Another weekend, another day to catch up on some of the time lost from the initial impact of the Coronavirus pandemic. The Friends of Hemingfield Colliery have been operating on a much-reduced closed-site basis with pre-arranged and socially distanced activities being undertaken by the regular volunteers.
The weather had been touch and go in the week proceeding Saturday 29th August 2020, but the forecast suggested hopes of at least a decent morning’s worth of work without rain, leading us into a very different kind of August Bank Holiday weekend.
Compared to 2020, 2019 looked quite different, with no pandemic, and Open Days bringing visitors and volunteers through the gates at Hemingfield.
On reflection, many things are familiar: progress is still being made. A year ago, the Friends kickstarted what seemed an impossible task: repairing the rear retaining wall.
Thanks to the Tesco Bags of Help scheme and the support of local people shopping and voting for the Friends of Hemingfield Colliery, the group were able to obtain a small generator and cement mixer, a professional set of ladders, and the materials to take on this task.
In 2019 scorching heat made the task more than a little challenging, in 2020, after a year of experience, and the last few weeks of catch-up closed door sessions, the main body of the wall was looking so much better, with only a small gap to fill on the main face of repairs.
A new sack of building grit sand had been delivered early doors and volunteers got to work after 9am for a solid.morningcs work. With lime mortar flowing and sandstone blocks being sized and prepared for the next course of wall.
Of course the calm could not last. By early afternoon a growing tide of drizzle and spitting rain started to gently soak the group. Determined to crack on, a temporary rain cover was set up and the day’s work was rounded off with another course of stone.
All in all an impressive amount of stone was added back into the wall before it was time to pack up and seek a warm bath.
However, along with the pandemic, other negatives linger on. The front boundary wall continues to suffer regular criminal damage. The Friends continue to work to repair and restore the site, but such mindless actions do frustrate their efforts.
Further security on site brings additional cost considerations, as well as repair expenses, and diverts volunteers and fundraising activities away from restoration into conservation and what should be unnecessary repairs.
But is it Art?
This week a further emblem of unwelcome damage appeared with a graffiti tag on the front wall, just out of sight of the houses on Pit Row.
The Safer Barnsley Partnership categorises graffiti as an environmental crime – along with fly-tipping, arson, littering, noise complaints and dog fouling. Barnsley Council’s “Love Where You Live” campaign seeks to increase pride in the borough and its communities and encourages citizens to report incidents of graffiti.
Graffiti is controversial, no doubt. It has a very long and very human history, tying people to the landscape and built environment. From ancient scratchings and scrapings, to engraving hieroglyphic or simplified hieratic messages of literate workers in Nubian mines and quarries four thousand years ago, in Middle Kingdom Egypt, through to the twentieth century’s explosion of spray paint – the instrument par excellence of private and political protest.
Often read as an emblem of decline, it can also be a potential source of some truly amazing public street art. In the 2000s spray paint and stencils came to prominence with the artist Banksy making playful, and often controversial social and political statements through large and small scale public stencil artworks, in London, Bristol and beyond.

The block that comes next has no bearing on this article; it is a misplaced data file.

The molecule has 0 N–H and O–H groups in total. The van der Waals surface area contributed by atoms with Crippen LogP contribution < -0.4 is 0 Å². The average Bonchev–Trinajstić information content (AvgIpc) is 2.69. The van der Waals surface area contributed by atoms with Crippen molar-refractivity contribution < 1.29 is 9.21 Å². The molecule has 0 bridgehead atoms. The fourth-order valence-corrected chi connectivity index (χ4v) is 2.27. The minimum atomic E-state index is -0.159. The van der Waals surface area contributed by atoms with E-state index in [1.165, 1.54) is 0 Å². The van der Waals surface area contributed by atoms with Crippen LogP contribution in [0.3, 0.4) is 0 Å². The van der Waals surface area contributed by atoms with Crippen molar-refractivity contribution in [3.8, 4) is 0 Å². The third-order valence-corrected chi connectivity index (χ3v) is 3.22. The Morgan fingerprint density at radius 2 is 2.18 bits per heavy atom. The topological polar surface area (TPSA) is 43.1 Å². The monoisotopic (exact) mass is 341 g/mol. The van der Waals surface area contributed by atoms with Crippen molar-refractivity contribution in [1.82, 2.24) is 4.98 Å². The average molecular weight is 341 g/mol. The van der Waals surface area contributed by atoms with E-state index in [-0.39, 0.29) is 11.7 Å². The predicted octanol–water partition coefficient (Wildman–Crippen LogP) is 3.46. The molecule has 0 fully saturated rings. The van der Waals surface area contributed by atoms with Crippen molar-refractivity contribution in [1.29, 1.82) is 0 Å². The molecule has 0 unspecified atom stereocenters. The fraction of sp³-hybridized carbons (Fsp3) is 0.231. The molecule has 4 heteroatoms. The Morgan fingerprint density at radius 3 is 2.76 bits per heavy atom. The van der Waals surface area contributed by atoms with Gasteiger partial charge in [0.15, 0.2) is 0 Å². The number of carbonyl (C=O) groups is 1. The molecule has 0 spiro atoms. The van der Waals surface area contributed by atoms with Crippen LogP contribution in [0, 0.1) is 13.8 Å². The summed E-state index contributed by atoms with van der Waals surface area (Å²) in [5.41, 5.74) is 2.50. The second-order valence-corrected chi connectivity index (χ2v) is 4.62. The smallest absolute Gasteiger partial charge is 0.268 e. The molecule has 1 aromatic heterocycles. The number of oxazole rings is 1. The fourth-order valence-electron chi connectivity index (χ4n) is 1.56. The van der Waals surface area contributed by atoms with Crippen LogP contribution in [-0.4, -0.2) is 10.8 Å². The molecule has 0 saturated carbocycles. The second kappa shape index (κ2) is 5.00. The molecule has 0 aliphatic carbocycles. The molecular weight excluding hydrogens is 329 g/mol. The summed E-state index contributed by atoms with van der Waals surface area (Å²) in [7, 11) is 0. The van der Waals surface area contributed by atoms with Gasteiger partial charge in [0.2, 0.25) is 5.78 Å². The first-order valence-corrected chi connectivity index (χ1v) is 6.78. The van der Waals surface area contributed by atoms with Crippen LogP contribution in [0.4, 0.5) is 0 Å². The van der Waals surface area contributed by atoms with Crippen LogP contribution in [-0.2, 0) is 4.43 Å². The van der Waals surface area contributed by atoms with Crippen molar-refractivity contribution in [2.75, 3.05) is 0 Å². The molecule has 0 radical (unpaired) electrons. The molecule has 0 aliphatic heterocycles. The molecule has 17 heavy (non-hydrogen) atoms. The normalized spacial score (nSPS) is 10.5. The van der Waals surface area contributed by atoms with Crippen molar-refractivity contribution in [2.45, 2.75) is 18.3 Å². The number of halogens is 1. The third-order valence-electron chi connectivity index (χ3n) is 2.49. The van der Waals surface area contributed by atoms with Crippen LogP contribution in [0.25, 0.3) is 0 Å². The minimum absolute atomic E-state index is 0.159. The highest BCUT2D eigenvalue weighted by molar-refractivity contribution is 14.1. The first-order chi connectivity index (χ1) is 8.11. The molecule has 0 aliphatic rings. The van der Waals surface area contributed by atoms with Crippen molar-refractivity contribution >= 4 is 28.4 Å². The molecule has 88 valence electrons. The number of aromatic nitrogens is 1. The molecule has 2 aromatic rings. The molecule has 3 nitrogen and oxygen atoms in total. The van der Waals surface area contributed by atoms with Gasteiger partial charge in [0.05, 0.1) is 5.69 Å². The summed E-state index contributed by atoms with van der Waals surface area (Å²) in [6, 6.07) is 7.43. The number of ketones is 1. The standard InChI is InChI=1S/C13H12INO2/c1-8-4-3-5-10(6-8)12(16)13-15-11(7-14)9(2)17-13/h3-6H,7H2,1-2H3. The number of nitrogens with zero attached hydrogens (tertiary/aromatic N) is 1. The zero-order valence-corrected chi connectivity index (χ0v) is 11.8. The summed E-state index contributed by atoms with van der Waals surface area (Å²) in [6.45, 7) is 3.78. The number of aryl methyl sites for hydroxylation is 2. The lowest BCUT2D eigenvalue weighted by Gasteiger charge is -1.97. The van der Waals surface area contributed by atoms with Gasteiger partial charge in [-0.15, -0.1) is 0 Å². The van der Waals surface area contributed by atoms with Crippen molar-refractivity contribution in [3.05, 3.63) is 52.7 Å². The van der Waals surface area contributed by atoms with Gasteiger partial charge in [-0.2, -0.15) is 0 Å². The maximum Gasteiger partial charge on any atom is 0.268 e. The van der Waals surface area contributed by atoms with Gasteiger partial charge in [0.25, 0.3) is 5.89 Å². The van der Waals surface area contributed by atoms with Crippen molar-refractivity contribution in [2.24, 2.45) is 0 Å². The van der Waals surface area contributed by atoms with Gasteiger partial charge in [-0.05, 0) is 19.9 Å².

Graffiti emerged into the modern popular consciousness from the 1960s in America. By the late 1980s, a typology of spray paint graffiti had begun to emerge, the simplest, and most widespread being the humble tag. A tag is a quick autograph, a signature, usually in a single paint colour, and made rapidly and widesprea- an often anonymised calling card, denoting both identity for an individual or group, but also potentially acting as a provocation or warning to others. Police maintain tag databases to monitor and gather evidence of connected examples, to trace prolific taggers, although most tags are transient, worn away over time or washed off and painted over.
Beyond tags, the next most common manifestation is the throw up – a larger, more complex tag form, usually with two or more colours: a line colour and a fill colour, often using bubble lettering.
Lesser spotted, the Piece, owes its origin to the word ‘masterpiece’, an elaborate artwork which may take much longer to create than tags or throw ups, and potentially be intended to survive for much longer, even being commissioned or facilitated by the property owner concerned. Variations on these basic types usually relate to the relative size of the piece, or to the difficulty of access (high on bridges, walls or on secured property). Without permission it remains criminal damage.
We are all for consensual artistic expression, and welcome interest in the site when it is put to good use for the benefit of all. Indeed the Friends have worked with several artists and creators since the very beginning of the group’s activities, and many events curated under the Great Place Wentworth and Elsecar project have used creativity to engage local audiences of all ages, working closely with fantastic artists (and more to come!).
But, there is a line when what the unilateral graffiti on private property degrades and destroys; demeaning and damaging the very heritage we hope to save, with no concern for, or engagement with the stewards of an historic site. We hope to work to improve on the current situation.